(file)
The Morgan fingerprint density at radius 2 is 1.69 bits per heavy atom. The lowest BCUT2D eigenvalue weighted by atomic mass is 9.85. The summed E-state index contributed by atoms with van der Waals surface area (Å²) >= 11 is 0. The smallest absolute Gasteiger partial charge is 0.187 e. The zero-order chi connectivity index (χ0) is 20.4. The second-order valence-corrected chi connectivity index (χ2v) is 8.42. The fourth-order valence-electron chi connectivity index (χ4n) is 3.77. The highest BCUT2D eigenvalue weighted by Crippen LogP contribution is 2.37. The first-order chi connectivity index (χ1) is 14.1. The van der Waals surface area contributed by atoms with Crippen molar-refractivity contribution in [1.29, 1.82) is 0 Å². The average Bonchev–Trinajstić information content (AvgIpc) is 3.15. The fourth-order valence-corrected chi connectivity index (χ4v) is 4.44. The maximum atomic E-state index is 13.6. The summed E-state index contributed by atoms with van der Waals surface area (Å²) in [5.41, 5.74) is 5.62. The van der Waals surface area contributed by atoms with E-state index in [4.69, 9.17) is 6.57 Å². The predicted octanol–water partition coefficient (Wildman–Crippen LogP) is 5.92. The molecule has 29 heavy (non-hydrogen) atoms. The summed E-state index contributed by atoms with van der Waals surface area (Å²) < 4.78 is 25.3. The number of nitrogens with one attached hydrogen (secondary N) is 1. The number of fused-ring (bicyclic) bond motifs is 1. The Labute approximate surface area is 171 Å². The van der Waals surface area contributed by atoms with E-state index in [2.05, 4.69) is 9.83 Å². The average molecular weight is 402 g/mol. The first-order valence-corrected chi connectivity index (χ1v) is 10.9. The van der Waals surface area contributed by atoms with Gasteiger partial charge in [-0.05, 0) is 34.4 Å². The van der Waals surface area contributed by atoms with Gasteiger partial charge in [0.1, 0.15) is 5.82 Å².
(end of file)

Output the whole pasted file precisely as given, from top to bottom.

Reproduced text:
The Morgan fingerprint density at radius 2 is 1.69 bits per heavy atom. The lowest BCUT2D eigenvalue weighted by atomic mass is 9.85. The summed E-state index contributed by atoms with van der Waals surface area (Å²) >= 11 is 0. The smallest absolute Gasteiger partial charge is 0.187 e. The zero-order chi connectivity index (χ0) is 20.4. The second-order valence-corrected chi connectivity index (χ2v) is 8.42. The fourth-order valence-electron chi connectivity index (χ4n) is 3.77. The highest BCUT2D eigenvalue weighted by Crippen LogP contribution is 2.37. The first-order chi connectivity index (χ1) is 14.1. The van der Waals surface area contributed by atoms with Crippen molar-refractivity contribution in [1.29, 1.82) is 0 Å². The average Bonchev–Trinajstić information content (AvgIpc) is 3.15. The fourth-order valence-corrected chi connectivity index (χ4v) is 4.44. The maximum atomic E-state index is 13.6. The summed E-state index contributed by atoms with van der Waals surface area (Å²) in [5.41, 5.74) is 5.62. The van der Waals surface area contributed by atoms with E-state index in [4.69, 9.17) is 6.57 Å². The predicted octanol–water partition coefficient (Wildman–Crippen LogP) is 5.92. The molecule has 29 heavy (non-hydrogen) atoms. The summed E-state index contributed by atoms with van der Waals surface area (Å²) < 4.78 is 25.3. The number of nitrogens with one attached hydrogen (secondary N) is 1. The number of fused-ring (bicyclic) bond motifs is 1. The Labute approximate surface area is 171 Å². The van der Waals surface area contributed by atoms with E-state index in [2.05, 4.69) is 9.83 Å². The average molecular weight is 402 g/mol. The first-order valence-corrected chi connectivity index (χ1v) is 10.9. The van der Waals surface area contributed by atoms with Gasteiger partial charge in [-0.05, 0) is 34.4 Å². The van der Waals surface area contributed by atoms with Gasteiger partial charge in [0.1, 0.15) is 5.82 Å².